I have lists of shoulds like this: I wonder if I should take time to travel, if I should quit my job, if I should reheat this burrito in the oven or the microwave. A “because” (a then) is implied in every should, but why is usually self-evident. But it is not evident in Lynn Melnick’s poems why the speaker should say they have hope. The book is not a journey from hopelessness to hope; the final sentence (another “if/then” statement) is not exactly redeeming, but ambiguous: “If you had told me… // that the light hitting the sickly coral of the beach hotels / could travel further inland / and all the way east to find me, // …I might have hastened from my ambush / angling upward to the moon, / black and gravitational” (“Wallflower”). The light has reached her, but if she’d known it was coming she would have become a dark spot on the moon; dawn, but complicated, because it happens to you, in spite of you, from the natural and indifferent rotation of the earth: should I say that’s hope?
But if I wanted to make a statement about hope, what could I or anyone say without jumping to abstractions about human nature, Life, Love, etc., statements general and somewhat false-ringing? If I wanted, instead of repeating the traditional litanies I accept when I need them, to offer an honest statement about hope based in the evidence of my lived experience? Then I guess I’d acknowledge that hope is a thing we choose to say and break my life into lines detailed, specific, intimate, realistically ambiguous. I guess I’d write Lynn Melnick’s book If I Should Say I Have Hope.
I thought this thesis of hope-as-a-thing-we-say was depressing at first, but then I remembered it’s Poetry Month, and I acknowledge this holiday month and take particular pleasure in reading poetry at this time because I think words are powerful. (And now have I said that if you like to read poetry you have hope?— )
“Yes I knew better then; // yes I didn’t” (“Lagoon”) If I Should Say I Have Hope answers the question of its title in these kinds of contradictions. We’re not such good assessors of our current state anyway — “You wouldn’t know happy if it kissed you on the mouth” (“Of Being Lost Forever”); “I must have walked because I am still walking” (“These Pretty Years”). It’s this uncertainty and specificity I appreciate the most about these poems. If I Should Say I Have Hope is an action shot, not a still life, full of the drama of motion, appropriate to the season.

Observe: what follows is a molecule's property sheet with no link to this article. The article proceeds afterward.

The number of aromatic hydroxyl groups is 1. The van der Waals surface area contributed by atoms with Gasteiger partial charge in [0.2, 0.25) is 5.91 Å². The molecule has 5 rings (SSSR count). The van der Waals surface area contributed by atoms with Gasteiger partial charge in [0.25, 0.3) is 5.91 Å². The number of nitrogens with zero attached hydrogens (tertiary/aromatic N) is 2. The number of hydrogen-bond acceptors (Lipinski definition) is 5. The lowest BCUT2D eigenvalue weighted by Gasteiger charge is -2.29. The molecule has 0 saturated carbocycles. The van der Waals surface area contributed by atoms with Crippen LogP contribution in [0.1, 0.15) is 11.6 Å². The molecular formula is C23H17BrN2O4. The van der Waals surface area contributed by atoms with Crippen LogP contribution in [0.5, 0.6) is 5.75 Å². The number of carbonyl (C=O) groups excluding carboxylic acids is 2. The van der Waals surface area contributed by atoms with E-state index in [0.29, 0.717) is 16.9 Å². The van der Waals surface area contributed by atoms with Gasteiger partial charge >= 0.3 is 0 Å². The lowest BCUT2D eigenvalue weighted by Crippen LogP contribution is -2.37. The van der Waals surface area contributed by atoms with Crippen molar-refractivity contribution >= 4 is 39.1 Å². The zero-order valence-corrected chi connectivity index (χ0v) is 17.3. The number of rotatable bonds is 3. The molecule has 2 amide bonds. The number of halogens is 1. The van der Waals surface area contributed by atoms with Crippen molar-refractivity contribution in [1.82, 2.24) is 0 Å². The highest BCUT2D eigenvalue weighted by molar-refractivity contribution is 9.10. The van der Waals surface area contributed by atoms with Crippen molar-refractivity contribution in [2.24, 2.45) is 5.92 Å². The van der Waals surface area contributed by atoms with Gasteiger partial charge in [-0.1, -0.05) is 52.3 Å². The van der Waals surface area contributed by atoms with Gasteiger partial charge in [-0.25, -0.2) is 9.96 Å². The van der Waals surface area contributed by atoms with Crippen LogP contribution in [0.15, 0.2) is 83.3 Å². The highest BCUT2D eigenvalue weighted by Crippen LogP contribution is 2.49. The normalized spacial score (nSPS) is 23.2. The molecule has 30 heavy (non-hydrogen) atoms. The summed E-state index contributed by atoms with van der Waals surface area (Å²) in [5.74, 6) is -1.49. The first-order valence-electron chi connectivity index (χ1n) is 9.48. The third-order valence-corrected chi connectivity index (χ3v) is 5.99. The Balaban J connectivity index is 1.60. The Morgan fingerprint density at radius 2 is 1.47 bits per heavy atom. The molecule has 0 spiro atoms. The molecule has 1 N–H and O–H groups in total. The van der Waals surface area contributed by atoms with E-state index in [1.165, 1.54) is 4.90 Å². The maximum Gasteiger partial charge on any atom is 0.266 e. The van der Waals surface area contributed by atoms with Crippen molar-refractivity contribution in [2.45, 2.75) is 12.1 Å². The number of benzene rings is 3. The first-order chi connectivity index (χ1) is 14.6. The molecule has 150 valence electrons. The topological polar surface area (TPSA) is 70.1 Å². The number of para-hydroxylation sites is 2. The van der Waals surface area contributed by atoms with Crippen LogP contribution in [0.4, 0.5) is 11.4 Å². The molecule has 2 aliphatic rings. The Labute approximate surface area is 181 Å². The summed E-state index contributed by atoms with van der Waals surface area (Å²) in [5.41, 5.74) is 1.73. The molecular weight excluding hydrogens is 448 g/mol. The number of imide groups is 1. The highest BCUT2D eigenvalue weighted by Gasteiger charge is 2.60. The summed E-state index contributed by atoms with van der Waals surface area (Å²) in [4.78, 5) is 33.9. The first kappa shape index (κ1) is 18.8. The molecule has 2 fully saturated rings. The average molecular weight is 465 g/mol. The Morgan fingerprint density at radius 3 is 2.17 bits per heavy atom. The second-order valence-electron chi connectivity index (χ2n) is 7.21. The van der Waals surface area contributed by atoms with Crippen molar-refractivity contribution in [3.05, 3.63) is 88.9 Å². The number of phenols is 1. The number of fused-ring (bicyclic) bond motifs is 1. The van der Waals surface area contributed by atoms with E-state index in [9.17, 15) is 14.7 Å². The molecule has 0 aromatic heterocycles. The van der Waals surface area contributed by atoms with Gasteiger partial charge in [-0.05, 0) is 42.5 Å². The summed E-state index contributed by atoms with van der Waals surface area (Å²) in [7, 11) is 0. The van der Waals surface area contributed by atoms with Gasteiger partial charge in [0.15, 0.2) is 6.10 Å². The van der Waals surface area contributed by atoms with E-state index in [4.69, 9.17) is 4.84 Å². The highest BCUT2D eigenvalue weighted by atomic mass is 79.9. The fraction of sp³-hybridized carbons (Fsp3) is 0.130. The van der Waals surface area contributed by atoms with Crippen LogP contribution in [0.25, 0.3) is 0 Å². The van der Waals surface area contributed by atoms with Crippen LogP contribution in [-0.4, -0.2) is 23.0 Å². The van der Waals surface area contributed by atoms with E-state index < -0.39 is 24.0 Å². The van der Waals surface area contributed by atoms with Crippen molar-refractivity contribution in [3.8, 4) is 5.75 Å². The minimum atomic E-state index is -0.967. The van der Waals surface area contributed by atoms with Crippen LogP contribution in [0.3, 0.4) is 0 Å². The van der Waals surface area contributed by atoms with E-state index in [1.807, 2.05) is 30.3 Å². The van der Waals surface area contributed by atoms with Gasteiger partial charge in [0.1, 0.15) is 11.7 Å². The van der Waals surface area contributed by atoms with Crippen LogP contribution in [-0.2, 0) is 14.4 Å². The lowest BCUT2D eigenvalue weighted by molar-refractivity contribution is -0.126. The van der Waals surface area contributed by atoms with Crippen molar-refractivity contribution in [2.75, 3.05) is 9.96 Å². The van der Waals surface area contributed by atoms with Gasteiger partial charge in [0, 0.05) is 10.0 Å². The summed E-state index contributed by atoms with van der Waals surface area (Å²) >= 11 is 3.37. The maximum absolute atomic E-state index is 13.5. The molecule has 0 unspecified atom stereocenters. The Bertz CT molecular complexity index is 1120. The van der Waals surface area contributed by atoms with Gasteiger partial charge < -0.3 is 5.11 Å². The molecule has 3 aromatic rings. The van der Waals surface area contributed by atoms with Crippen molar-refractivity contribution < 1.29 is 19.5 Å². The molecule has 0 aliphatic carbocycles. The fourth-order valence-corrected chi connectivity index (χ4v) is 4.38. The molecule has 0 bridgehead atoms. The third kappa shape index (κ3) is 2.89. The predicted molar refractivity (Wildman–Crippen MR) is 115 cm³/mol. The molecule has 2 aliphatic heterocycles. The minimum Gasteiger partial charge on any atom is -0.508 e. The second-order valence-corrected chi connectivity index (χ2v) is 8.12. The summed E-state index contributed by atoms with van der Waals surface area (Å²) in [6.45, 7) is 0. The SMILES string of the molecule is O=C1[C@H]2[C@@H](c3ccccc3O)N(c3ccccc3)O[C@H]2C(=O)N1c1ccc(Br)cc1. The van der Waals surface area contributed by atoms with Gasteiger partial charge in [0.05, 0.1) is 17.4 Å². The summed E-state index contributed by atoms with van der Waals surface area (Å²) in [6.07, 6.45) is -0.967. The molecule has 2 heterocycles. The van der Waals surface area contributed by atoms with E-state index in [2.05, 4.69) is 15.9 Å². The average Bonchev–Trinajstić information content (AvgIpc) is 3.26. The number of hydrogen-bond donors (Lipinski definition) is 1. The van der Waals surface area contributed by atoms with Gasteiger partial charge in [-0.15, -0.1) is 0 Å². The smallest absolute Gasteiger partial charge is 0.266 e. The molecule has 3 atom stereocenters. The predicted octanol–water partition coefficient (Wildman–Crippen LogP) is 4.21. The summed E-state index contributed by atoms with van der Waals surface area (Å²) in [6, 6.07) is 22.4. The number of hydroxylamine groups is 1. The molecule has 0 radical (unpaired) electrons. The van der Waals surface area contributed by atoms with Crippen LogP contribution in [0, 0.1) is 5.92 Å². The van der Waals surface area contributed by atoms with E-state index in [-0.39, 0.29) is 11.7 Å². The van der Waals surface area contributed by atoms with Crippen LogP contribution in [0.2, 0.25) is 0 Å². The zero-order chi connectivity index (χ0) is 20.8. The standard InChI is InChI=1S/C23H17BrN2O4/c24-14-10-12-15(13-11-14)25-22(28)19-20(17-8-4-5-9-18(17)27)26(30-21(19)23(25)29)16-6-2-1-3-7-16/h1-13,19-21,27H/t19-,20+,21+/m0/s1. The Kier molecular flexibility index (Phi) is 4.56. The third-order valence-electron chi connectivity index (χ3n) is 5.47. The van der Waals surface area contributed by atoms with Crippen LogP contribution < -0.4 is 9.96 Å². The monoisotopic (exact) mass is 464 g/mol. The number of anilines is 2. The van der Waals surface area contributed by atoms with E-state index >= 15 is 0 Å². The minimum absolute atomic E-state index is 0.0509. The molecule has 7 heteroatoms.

Get If I Should Say I Have Hope from YesYes Books here.
April’s Book Club title, If I Should Say I Have Hope, has us eager to pick up more titles from YesYes’s precisely curated catalog. Plus, guess what? YesYes Books is one of several poetry publishers offering a FREE book with every purchase —all month!— so you can pass a poetry collection on to a friend or family member in need of a little Poetry Month inspiration.
Our picks from YesYes Books:
I Don’t Mind If You’re Feeling Alone, Thomas Patrick Levy (APRIL Book Club’s July pick!)
Boyishly, Tanya Olson
Man Vs Sky, Corey Zeller
April’s Book Club art pairing: Isamu Noguchi’s Peking Drawing (man sitting), 1930
The Frye Art Museum has a beautiful new exhibit of ink drawings by Isamu Noguchi and Qi Baishi. Book club member Mattilda suggested this image to pair with Lynn Melnick’s If I Should Say I Have Hope for how it works against itself, the motion of the lines crashing into each other in a way similar to the contradictory emotions of Melnick’s poems.
See the exhibit, bring the book, let us know what you’d pair.
—with some pretty great quotes and photos!
APRIL was extremely lucky to see Rich Smith’s face at every APRIL event this year. His smart and entertaining coverage ends with the verdict that
“All the readings worked, felt different from each other, featured different sorts of literature, and challenged received notions about where literature belongs. And, ultimately, the festival set up a context that strengthened and created new connections among Seattle’s art worlds, and among the nation’s independent literature scene in general.”
Much thanks to City Arts Magazine for sharing APRIL’s authors as well as our junk foods and other party refuse with Seattle all week long. Rich Smith, surely you are endowed with a liver as strong as ten men’s and a second heart filled only with language.
Read every day here:
MON: Launch Party
TUES: Happy Hour #1 and “A Poet, A Playwright, A Novelist and a Drag Queen”
WED: Happy Hour #2 and Vignettes + APRIL
THURS: Happy Hour #3 and All Made Up (with the Satori Group)
FRI: Pizza Party
SAT: Independent Publishing Expo and Closing Party
One night’s reading isn’t enough—bring the 2014 APRIL authors home to keep (via their books)! Links to buy books directly from their independent publishers:
Ryan Boudinot, Blueprints of the Afterlife and Misconception (Black Cat)
Zubair Ahmed, City of Rivers (McSweeney’s)
Matt Briggs, Virility Rituals of North American Teenage Boys and Double E (Publication Studio)
Richard Chiem, You Private Person (Scrambler Books)
Donald Dunbar, Eyelid Lick (Fence) and Slow Motion German Adjectives (Mammoth Editions)
Eroyn Franklin, Another Glorious Day at the Nothing Factory, Just Sheets, Detained and more handmade books and comics on Eroyn’s website
Mark Leidner, Beauty Was the Case That They Gave Me (Factory Hollow Press) and The Angel in the Dream of Our Hangover (Sator Press)
Kate Lebo, A Commonplace Book of Pie (Chin Music)
Jac Jemc, My Only Wife (Dzanc)
Lauren Ireland, Dear Lil Wayne (Magic Helicopter) and The Arrow (Coconut Books)
Shin Yu Pai, Aux Arcs and Equivalence (La Alameda Press), Adamantine (White Pine Press)
Ed Skoog, Rough Day and Mister Skylight (Copper Canyon Press)
Maged Zaher, Thank You for the Window Office (Ugly Duckling Press) and Portrait of the Poet as an Engineer (Pressed Wafer)